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Mason Square, a low-income neighborhood in Springfield (Mass), has few options for those who want to eat healthy. Granted, there are plenty of burgers, pizzas, grinders and chicken nuggets in the neighborhood, just visit McDonald’s or the local Antonio’s. You could have your fill of fried foods, but if you’re looking for bananas, fresh vegetables or whole grains, you won’t find them in the local corner stores. These bodegas, which mostly stock processed foods, are more common than grocery stores and provide canned foods which cost much less than natural options. The fruit that some bodegas have to provide (by law) is an unpopular option and many store owners won’t stock large amounts because it all goes to waste. As more and more grocery stores close, the McDonald’s and other fast food restaurants continue to attract huge crowds; the dollar menu is both convenient and affordable. In this neighborhood, people have to take the bus to the Longmeadow Big Y in order to get healthier options because most supermarkets avoid urban areas and prefer the “quiet” suburbs. Some residents, many of whom don’t own cars, lack the time and energy to take public transportation to locations that are outside of town. The low-income community then becomes more at risk for obesity and other complications; in Massachusetts, Latinos are 50% more likely to have type 2 diabetes or obesity.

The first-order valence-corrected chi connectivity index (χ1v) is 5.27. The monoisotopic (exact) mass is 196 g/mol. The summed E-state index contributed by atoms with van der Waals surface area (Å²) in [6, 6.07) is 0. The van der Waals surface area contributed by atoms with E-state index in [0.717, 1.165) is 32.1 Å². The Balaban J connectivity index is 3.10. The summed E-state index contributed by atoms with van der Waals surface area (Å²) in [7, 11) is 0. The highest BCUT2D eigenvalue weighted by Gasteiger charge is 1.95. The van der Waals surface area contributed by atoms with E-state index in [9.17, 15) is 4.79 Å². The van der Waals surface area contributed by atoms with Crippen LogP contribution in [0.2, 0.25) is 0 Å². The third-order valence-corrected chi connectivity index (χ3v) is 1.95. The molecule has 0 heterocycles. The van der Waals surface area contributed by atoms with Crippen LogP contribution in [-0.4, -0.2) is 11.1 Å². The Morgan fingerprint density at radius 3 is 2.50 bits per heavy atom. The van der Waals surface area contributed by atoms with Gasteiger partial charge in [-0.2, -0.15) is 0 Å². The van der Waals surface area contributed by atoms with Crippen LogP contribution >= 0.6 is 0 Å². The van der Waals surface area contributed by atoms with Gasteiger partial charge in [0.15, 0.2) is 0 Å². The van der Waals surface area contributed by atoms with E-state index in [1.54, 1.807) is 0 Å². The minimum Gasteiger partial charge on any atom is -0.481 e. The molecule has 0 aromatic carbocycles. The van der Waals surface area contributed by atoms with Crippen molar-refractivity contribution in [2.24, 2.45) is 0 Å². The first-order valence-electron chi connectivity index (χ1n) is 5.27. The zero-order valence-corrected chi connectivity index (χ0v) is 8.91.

Mason Square is a veritable food desert, an area where it’s difficult to find whole grains, fruits, vegetables, low-fat milk and other healthy options. These areas span much more of the U.S than some of us would care to believe, from Detroit to Chicago to Oakland to Jackson. In Oakland, over 150 local grocery stores existed before they were forced out by larger chains, a change that greatly disrupted the local community; local businesses make up the crux of such areas, especially because more than half of the money they bring in goes back to be invested in the neighborhood. In Chicago, more than 600,000 people live in areas without adequate sources of healthy food. And when grocers do enter into such neighborhoods, one has to be sure that they will actually provide fresh produce; some stores, like Aldi, are more likely to stock “core items” like ketchup, salt and olive oil and leave less options for those looking to eat healthy.
How does one combat this?
Karriem Beyah, a merchant in the South Side of Chicago, opened a grocery store called “Farmer’s Best Market” where locals can come buy fresh produce at a reasonable price. His store lies right on the border of a predominantly Black neighborhood and a Latino neighborhood, which helps reduce travel time for both communities. Beyah wanted to provide an option similar to Trador Joe’s for his own community: ”This [Trader Joe's] should be on the South Side,” he said. Yet stores like Trader Joe’s didn’t want to enter the “risky” areas that the South Side presented, so Beyah took it onto himself to change the community for the better. Although (as of 2011) his grocery store wasn’t receiving as much business as he hoped, Beyah still plans on opening 5 more stores in the area.